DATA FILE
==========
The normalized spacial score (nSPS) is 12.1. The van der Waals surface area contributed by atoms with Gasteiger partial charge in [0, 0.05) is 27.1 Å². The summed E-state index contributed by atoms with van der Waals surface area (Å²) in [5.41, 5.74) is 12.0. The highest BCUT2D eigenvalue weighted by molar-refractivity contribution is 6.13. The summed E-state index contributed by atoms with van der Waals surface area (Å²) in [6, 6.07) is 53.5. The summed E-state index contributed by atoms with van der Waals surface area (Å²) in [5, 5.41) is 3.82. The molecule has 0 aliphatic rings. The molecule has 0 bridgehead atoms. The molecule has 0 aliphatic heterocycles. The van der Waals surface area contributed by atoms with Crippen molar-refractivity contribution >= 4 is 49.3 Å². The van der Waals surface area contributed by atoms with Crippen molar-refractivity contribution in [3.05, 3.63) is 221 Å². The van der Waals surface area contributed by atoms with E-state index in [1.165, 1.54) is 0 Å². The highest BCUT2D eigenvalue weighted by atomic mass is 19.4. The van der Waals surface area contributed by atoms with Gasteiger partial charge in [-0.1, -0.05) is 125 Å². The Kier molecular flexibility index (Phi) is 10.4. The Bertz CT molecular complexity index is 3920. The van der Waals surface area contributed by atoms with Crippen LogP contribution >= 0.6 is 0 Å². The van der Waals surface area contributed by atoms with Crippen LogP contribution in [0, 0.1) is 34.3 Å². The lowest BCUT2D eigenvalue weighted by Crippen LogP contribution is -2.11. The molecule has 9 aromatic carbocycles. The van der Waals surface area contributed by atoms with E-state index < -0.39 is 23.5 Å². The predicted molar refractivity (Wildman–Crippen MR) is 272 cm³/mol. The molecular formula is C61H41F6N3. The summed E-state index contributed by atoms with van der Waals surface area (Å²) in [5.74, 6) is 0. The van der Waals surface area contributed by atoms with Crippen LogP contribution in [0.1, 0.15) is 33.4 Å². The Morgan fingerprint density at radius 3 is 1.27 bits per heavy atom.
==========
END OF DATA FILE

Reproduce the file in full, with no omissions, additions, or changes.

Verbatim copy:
The normalized spacial score (nSPS) is 12.1. The van der Waals surface area contributed by atoms with Gasteiger partial charge in [0, 0.05) is 27.1 Å². The summed E-state index contributed by atoms with van der Waals surface area (Å²) in [5.41, 5.74) is 12.0. The highest BCUT2D eigenvalue weighted by molar-refractivity contribution is 6.13. The summed E-state index contributed by atoms with van der Waals surface area (Å²) in [6, 6.07) is 53.5. The summed E-state index contributed by atoms with van der Waals surface area (Å²) in [5, 5.41) is 3.82. The molecule has 0 aliphatic rings. The molecule has 0 bridgehead atoms. The molecule has 0 aliphatic heterocycles. The van der Waals surface area contributed by atoms with Crippen molar-refractivity contribution >= 4 is 49.3 Å². The van der Waals surface area contributed by atoms with Crippen molar-refractivity contribution in [3.05, 3.63) is 221 Å². The van der Waals surface area contributed by atoms with E-state index in [1.165, 1.54) is 0 Å². The highest BCUT2D eigenvalue weighted by atomic mass is 19.4. The van der Waals surface area contributed by atoms with Gasteiger partial charge in [-0.1, -0.05) is 125 Å². The Kier molecular flexibility index (Phi) is 10.4. The Bertz CT molecular complexity index is 3920. The van der Waals surface area contributed by atoms with Crippen LogP contribution >= 0.6 is 0 Å². The van der Waals surface area contributed by atoms with Crippen LogP contribution in [0, 0.1) is 34.3 Å². The lowest BCUT2D eigenvalue weighted by Crippen LogP contribution is -2.11. The molecule has 9 aromatic carbocycles. The van der Waals surface area contributed by atoms with E-state index < -0.39 is 23.5 Å². The predicted molar refractivity (Wildman–Crippen MR) is 272 cm³/mol. The molecular formula is C61H41F6N3. The summed E-state index contributed by atoms with van der Waals surface area (Å²) in [5.74, 6) is 0. The van der Waals surface area contributed by atoms with Crippen LogP contribution in [0.1, 0.15) is 33.4 Å². The Morgan fingerprint density at radius 3 is 1.27 bits per heavy atom.